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The Pulse: Volume 5, Issue 3 - Winter/Spring 2011

In this Issue:


 

Farewell to Bill Garrity

Bill Garrity

Friends-

An exciting change for me was announced by Dartmouth in late February. After twenty-five years in academic librarianship (university and biomedical, beginning in 1986), I am transitioning to university information technology services, for Dartmouth College.  As of March-April, I am director of academic and research computing.  In this role, I am responsible for educational technology ("curricular computing"), administrative consultants, the help desk, classroom technology, research computing, and IT communications - most of the user-facing activities of College IT.

I have been blessed by superb colleagues and inspiring mentors and leaders, at top-flight institutions (Chicago, Penn, and Dartmouth and Dartmouth-Hitchcock), throughout my academic library career. Now, I have a wonderful opportunity to contribute to leadership of university information technology services at a time when I believe it and academic librarianship are starting to converge.

Cindy Stewart and Peggy Sleeth, the Biomedical Libraries' inestimably skilled associate directors, will be acting co-directors. Jeff Horrell, Dean of Libraries/Librarian of the College, is consulting with College, Medical School, and Dartmouth-Hitchcock leaderships about next steps for addressing the vacancy.

To the extent I have contributed to our university and medical center - Dartmouth College and Dartmouth-Hitchcock Medical Center - it’s in large part because the staff of the Dartmouth Biomedical Libraries is so incredibly good. They are the finest group of folks I have thus far had the privilege to work with. They are without equal, and I am very grateful to them.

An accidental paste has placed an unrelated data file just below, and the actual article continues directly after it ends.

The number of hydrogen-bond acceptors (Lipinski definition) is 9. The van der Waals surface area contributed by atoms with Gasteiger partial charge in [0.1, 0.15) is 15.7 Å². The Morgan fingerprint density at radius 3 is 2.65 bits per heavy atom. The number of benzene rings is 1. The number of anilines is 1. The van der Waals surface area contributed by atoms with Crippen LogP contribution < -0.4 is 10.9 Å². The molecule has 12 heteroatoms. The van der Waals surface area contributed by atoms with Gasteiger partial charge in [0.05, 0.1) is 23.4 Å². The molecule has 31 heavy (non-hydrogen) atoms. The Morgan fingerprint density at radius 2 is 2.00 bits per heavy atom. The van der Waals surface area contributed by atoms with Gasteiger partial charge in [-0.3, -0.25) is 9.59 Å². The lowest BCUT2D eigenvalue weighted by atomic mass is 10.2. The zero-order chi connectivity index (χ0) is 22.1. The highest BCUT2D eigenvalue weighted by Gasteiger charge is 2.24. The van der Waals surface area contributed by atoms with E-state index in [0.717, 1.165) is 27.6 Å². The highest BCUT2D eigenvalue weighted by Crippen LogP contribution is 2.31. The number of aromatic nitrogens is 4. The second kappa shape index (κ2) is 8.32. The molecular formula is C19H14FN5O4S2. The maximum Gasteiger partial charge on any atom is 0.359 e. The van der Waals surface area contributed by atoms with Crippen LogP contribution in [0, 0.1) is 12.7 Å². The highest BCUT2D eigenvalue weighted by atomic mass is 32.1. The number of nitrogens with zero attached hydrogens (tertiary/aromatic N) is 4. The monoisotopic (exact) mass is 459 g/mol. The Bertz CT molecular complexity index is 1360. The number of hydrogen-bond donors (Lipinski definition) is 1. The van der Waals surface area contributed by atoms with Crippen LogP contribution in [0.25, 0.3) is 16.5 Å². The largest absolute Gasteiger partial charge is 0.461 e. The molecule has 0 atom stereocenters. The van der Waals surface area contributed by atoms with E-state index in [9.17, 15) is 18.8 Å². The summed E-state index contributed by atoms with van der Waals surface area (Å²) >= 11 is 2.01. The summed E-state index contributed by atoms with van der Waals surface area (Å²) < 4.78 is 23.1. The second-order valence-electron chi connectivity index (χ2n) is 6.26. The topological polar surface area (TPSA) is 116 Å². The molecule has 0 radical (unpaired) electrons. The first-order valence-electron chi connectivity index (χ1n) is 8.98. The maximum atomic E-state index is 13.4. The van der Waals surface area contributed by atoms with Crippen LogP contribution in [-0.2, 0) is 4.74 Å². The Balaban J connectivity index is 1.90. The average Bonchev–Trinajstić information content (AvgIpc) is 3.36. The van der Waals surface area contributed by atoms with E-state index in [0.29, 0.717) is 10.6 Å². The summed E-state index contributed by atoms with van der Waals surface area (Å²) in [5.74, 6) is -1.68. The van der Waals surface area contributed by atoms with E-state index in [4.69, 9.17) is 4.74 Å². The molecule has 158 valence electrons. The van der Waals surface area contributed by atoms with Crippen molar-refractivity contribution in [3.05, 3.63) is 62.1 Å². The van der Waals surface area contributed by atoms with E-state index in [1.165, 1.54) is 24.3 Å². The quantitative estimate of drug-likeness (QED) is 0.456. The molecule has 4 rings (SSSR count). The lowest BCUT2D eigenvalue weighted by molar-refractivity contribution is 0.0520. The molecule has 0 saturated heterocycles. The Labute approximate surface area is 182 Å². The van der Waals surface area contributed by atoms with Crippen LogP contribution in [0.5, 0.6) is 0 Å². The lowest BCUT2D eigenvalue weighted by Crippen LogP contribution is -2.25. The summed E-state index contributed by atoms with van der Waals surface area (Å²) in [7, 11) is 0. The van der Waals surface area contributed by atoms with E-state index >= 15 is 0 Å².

Bill Garrity
Dartmouth

 

Retrospective Digital Collections in the Sciences

Dartmouth College Library is embarking on a transformation of its retrospective biomedical journal collections. Supported by funding from the Office of the Provost, the Biomedical Libraries will transition the full runs of several hundred print journals to online digital archives. Digital access will enable students and faculty to easily search and find critical information across the entire lifespan of a significant portion of the scholarly literature. The evolution of the science and treatment of disease from the nineteenth century forward and the development of the culture of medicine and the health sciences can be instantly outlined to researchers using these digital archives.

"World class research at Dartmouth requires access to the scholarly record in all its breadth and depth," said Dartmouth Provost Carol Folt. "The transition to digital archives will facilitate use and open up the historic literature for a new generation of researchers who have grown up with online information."

Titles being acquired include Lancet (from 1823 onward), Cell (from 1974), JAMA (from 1883) and nine related Archives titles, Biochimica et Biophysica Acta (from 1947), and Endocrinology (from 1917). These will join the libraries' extensive electronic journal archives, including Nature (from 1869), Science (from 1880), the British Medical Journal (from 1840), and hundreds of other titles. These important collections make the breadth of the biomedical literature available to the Dartmouth and Dartmouth-Hitchcock community at their convenience, at whatever time and from whatever location they choose. The transition away from bound, printed copies allows the Biomedical Libraries more flexibility for space and services, as well.

Digital access to earlier issues of the titles being purchased is scheduled to begin this spring. Print copies of journals will be offered to secure national archives in order to ensure long-term access to paper versions.

 

New Books in the Biomedical Libraries -- David Sandberg

Your Defiant Child

Your Defiant Child : 8 Steps to Better Behavior